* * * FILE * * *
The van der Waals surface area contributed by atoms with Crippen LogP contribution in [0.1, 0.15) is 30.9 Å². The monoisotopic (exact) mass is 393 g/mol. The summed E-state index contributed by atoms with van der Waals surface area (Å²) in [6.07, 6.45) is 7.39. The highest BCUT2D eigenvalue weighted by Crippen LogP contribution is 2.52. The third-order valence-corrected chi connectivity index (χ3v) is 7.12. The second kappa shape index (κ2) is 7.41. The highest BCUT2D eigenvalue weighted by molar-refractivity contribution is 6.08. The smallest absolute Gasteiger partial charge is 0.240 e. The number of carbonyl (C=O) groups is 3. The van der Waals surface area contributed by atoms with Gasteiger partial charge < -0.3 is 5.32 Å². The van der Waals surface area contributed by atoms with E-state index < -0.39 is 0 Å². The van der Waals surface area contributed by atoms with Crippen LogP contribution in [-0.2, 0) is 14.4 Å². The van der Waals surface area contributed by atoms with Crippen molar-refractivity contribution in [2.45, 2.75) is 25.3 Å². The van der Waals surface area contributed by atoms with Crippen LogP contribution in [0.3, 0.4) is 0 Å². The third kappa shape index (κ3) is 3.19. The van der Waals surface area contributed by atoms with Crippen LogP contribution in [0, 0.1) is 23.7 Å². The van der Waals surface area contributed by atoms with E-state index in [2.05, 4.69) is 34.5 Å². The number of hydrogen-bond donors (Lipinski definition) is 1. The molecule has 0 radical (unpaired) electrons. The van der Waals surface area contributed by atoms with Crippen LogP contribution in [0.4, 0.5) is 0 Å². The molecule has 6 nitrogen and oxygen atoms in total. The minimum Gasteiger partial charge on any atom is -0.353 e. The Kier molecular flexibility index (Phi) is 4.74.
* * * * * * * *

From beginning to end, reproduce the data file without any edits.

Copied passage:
The van der Waals surface area contributed by atoms with Crippen LogP contribution in [0.1, 0.15) is 30.9 Å². The monoisotopic (exact) mass is 393 g/mol. The summed E-state index contributed by atoms with van der Waals surface area (Å²) in [6.07, 6.45) is 7.39. The highest BCUT2D eigenvalue weighted by Crippen LogP contribution is 2.52. The third-order valence-corrected chi connectivity index (χ3v) is 7.12. The second kappa shape index (κ2) is 7.41. The highest BCUT2D eigenvalue weighted by molar-refractivity contribution is 6.08. The smallest absolute Gasteiger partial charge is 0.240 e. The number of carbonyl (C=O) groups is 3. The van der Waals surface area contributed by atoms with Gasteiger partial charge < -0.3 is 5.32 Å². The van der Waals surface area contributed by atoms with E-state index < -0.39 is 0 Å². The van der Waals surface area contributed by atoms with Crippen LogP contribution in [-0.2, 0) is 14.4 Å². The van der Waals surface area contributed by atoms with Crippen molar-refractivity contribution in [2.45, 2.75) is 25.3 Å². The van der Waals surface area contributed by atoms with Crippen LogP contribution in [0.3, 0.4) is 0 Å². The third kappa shape index (κ3) is 3.19. The van der Waals surface area contributed by atoms with Crippen LogP contribution in [0, 0.1) is 23.7 Å². The van der Waals surface area contributed by atoms with E-state index in [2.05, 4.69) is 34.5 Å². The number of hydrogen-bond donors (Lipinski definition) is 1. The molecule has 0 radical (unpaired) electrons. The van der Waals surface area contributed by atoms with Crippen LogP contribution in [0.4, 0.5) is 0 Å². The molecule has 6 nitrogen and oxygen atoms in total. The minimum Gasteiger partial charge on any atom is -0.353 e. The Kier molecular flexibility index (Phi) is 4.74.